Regardless of the numbers, there seems to be a little more buzz starting to circulate in the trade in regards to an acreage shift that could be taking place in wheat, corn and soybeans. For years corn was regarded exclusively as a feed grain, while wheat on the other hand was traded at a premium because of its demand for human consumption. Now all of a sudden corn becomes a prominent player in the fuel industry and its economic importance, or should I say “value” seems to be equal or maybe even greater than that of wheat. We have seen this transition take place right before our eyes. No longer can we assume or guarantee that CBOT wheat is going to trade at a premium to CBOT corn.

The “corn vs. soybean” ratio may be the next major shift taking place. Some well respected sources are thinking we may soon see a major adjustment made in the “corn vs. soybean” ratio. In this instance though the argument is being waged that soybeans need to gain in value compared to corn because of soy’s exclusive “protein” qualities. With the world demand for beef increasing, along with a continued push for a higher protein diet there is definitely an argument that can be made defending the importance and premium for soy. In other words, if “protein” becomes King, then corn may soon loose its crown. There is no idea how long a shift of this magnitude could take to play out, but with extremely tight supplies being forecast by many large firms and analyst, I strongly urge you NOT to bet against the “corn vs. soybean” ratio extending out even further in the weeks and months ahead.

If protein demand becomes of primary importance, like some are now betting, the job of the markets will be to encourage more soybean acres here in the US and in South America… You and I both know it will take higher prices in relationship to corn to make this happen.

US wheat continues to remain competitive despite all of the talk about “Black Sea” wheat coming back onto the scene. This was confirmed as US exporters won their third straight Egyptian grain tender, selling Egypt an estimated 60,000 tons of US soft red winter wheat at around $259 a ton. According an online Ag Forum the US price was cheaper than wheat being offered by Ukraine ($277), Canada ($268) and France ($287). The problem moving forward is that “Black Sea” exporters are thought to be coming back online in a more prominent manner and talks of wheat soon being offered at sub $250 per ton are starting to circulate. It will certainly be interesting to see if we can stay competitive as more bushels hit the marketplace.

Let’s also not forget Informa who released its acreage estimates today. They have corn forecasted at 95.51 million compared to prior estimates at 94.7 and 91.9 million. Informa pegged bean acres at 75.1 million compared to 74.6 million. All in all the month of March could prove to be quite interesting.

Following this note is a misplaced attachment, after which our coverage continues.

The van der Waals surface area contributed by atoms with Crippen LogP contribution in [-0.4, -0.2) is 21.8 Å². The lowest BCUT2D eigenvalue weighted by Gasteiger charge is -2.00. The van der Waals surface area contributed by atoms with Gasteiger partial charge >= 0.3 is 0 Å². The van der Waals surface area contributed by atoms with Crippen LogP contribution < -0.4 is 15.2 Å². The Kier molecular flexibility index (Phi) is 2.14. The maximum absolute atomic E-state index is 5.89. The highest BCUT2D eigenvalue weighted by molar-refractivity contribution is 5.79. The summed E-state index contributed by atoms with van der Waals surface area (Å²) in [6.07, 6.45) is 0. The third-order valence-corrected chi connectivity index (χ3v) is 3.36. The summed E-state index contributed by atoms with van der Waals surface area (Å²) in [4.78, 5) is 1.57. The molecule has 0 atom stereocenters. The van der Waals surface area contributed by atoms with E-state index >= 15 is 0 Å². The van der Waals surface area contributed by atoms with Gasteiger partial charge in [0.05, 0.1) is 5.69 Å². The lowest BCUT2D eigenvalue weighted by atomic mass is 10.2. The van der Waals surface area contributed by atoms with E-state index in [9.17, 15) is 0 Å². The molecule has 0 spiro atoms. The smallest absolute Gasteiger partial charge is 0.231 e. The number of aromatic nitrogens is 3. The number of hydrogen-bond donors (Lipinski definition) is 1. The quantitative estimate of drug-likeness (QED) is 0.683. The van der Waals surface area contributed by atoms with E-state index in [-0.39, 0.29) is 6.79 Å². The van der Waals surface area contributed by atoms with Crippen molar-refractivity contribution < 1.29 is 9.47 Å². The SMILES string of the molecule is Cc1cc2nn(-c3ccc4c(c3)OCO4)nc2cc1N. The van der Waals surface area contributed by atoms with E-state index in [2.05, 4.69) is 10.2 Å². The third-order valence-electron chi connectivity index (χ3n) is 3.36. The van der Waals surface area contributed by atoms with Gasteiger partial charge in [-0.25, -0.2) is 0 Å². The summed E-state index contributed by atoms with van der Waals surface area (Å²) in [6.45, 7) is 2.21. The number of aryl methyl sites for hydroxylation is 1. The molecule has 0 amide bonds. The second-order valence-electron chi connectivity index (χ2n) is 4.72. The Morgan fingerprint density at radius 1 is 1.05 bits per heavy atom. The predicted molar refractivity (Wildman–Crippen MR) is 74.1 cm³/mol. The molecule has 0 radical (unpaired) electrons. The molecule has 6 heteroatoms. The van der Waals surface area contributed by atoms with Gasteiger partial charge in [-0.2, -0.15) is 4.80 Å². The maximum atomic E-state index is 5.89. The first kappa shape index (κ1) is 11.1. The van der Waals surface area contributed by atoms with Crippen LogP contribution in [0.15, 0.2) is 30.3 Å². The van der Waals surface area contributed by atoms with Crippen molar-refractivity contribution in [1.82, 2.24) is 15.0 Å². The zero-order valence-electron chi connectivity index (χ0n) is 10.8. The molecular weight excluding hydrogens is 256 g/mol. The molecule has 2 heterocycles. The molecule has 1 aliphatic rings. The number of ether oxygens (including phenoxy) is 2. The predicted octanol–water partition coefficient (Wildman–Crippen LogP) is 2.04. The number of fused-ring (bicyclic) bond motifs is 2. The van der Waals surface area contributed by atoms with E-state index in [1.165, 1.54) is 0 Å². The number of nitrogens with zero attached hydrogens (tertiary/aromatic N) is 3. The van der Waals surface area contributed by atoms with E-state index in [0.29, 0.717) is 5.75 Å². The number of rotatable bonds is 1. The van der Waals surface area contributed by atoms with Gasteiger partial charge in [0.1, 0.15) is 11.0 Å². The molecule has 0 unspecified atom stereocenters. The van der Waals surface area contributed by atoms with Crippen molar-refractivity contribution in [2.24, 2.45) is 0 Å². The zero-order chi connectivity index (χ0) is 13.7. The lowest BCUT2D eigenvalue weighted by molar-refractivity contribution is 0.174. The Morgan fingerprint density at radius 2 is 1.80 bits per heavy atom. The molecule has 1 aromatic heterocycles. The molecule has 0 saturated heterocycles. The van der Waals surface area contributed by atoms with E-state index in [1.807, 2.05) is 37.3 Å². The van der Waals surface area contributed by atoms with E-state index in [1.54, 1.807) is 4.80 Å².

March 2012 USDA / WASDE Data Included Below:

USDA Grain Carryout 2011/12 (billions of bushels)
  Range of Guesses  
  USDA #s Mar. Guess Low Guess High Guess Feb. USDA #s
Corn 0.801 0.785 0.746 0.825 0.801
Soybeans 0.275 0.260 0.225 0.275 0.275
Wheat 0.825 0.840 0.811 0.898 0.845


Global Ending Stock Numbers
  Range of Guesses  
  USDA #s Mar. Guess Low Guess High Guess Feb. USDA #s
Corn 124.5 123.470 122.000 125.00 125.350
Soybeans 57.3 57.760 56.000 59.950 60.280
Wheat 209.58 212.610 210.000 216.000 213.100


Main South American Numbers (in million metric tons)
  Range of Guesses  
  USDA #s Mar. Guess Low Guess High Guess Feb. USDA #s
ARG Corn 22 21.250 20.000 22.000 22.000
ARG Soy 46.5 46.825 46.000 48.000 48.000
BRZ Corn 62 60.195 59.000 61.500 61.000
SOY Corn 68.5 69.400 68.000 71.000 72.000

Anna Kaverman – Mercer Landmark

Let’s talk about the weather

Unusual winter? La Nina’s to blame

            Occasionally, I find myself in a conversation with a stranger or an acquaintance, cringing as I catch myself mindlessly talking about the weather.  While in ag circles discussion of the weather bears great importance, in my day-to-day life it is my go-to filler for awkward silences or used to transition into friendly chitchat.  This being said, sitting at my desk in Sherwood, Ohio, writing my blog on March 1st, I am compelled to talk about the weather as Easter in a mere 39 days away and corn planting 45 days (or less) away.

            Yesterday not only was leap day but after getting off to a rainy start, the sun came out and we set a new record high of 68° on February 29th when it should have been snowing.  At the same time other parts of the country were experiencing blizzard conditions, severe storms, and ice. I am sure most of you already know but this is highly abnormal.  Trust me, I’m not complaining.  I don’t have strong feelings on the subject one way or another, but I can see where proponenets of the global warming theory are able to get their data.

            Climate changes aer very often cyclical and predictable in nature and often studied.  Dr. Elwynn Taylor, professor ag meteorology at Iowa State University studies these changes.  In his presentation at the National Grain and Feed Association’s (NGFA) 40th annual country elevator conference, Taylor noted today’s seemingly extraordinary temperatures are nothing more than typical extremes when compared to temperatures of other La Nina years in the 1950’s and 1970’s.

            “It may suddenly shift again when it’s influenced by El Nino,” Taylor notes, referring to the patterns of the North Atlantic Oscillation (NAO), that in conjuntion with El Nino or La Nina, is responsible to 50% of climate variabilit on the Earth. (Source: NASA Earth Observatory).  After reading this maybe I can drop a little scientific data into my weathercentric banner.